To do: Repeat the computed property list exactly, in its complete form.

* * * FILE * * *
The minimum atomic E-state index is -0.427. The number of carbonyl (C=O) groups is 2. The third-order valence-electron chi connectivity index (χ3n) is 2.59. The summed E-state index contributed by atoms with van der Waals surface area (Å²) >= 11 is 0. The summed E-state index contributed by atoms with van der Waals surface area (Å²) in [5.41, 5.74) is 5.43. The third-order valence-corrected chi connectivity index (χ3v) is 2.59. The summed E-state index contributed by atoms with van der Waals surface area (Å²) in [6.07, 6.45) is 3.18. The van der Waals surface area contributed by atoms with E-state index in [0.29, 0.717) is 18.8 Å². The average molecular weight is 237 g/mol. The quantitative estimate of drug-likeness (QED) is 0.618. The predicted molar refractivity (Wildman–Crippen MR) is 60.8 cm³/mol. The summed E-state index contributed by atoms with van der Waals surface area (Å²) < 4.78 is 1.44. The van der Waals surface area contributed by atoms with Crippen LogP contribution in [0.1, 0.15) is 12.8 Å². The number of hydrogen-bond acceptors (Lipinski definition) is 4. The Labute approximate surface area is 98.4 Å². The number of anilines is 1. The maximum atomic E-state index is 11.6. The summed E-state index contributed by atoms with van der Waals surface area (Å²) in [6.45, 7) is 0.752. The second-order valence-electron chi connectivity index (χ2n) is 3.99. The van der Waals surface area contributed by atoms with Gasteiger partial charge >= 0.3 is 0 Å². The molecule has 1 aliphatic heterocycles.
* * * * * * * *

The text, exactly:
The minimum atomic E-state index is -0.427. The number of carbonyl (C=O) groups is 2. The third-order valence-electron chi connectivity index (χ3n) is 2.59. The summed E-state index contributed by atoms with van der Waals surface area (Å²) >= 11 is 0. The summed E-state index contributed by atoms with van der Waals surface area (Å²) in [5.41, 5.74) is 5.43. The third-order valence-corrected chi connectivity index (χ3v) is 2.59. The summed E-state index contributed by atoms with van der Waals surface area (Å²) in [6.07, 6.45) is 3.18. The van der Waals surface area contributed by atoms with E-state index in [0.29, 0.717) is 18.8 Å². The average molecular weight is 237 g/mol. The quantitative estimate of drug-likeness (QED) is 0.618. The predicted molar refractivity (Wildman–Crippen MR) is 60.8 cm³/mol. The summed E-state index contributed by atoms with van der Waals surface area (Å²) < 4.78 is 1.44. The van der Waals surface area contributed by atoms with Crippen LogP contribution in [0.1, 0.15) is 12.8 Å². The number of hydrogen-bond acceptors (Lipinski definition) is 4. The Labute approximate surface area is 98.4 Å². The number of anilines is 1. The maximum atomic E-state index is 11.6. The summed E-state index contributed by atoms with van der Waals surface area (Å²) in [6.45, 7) is 0.752. The second-order valence-electron chi connectivity index (χ2n) is 3.99. The van der Waals surface area contributed by atoms with Gasteiger partial charge >= 0.3 is 0 Å². The molecule has 1 aliphatic heterocycles.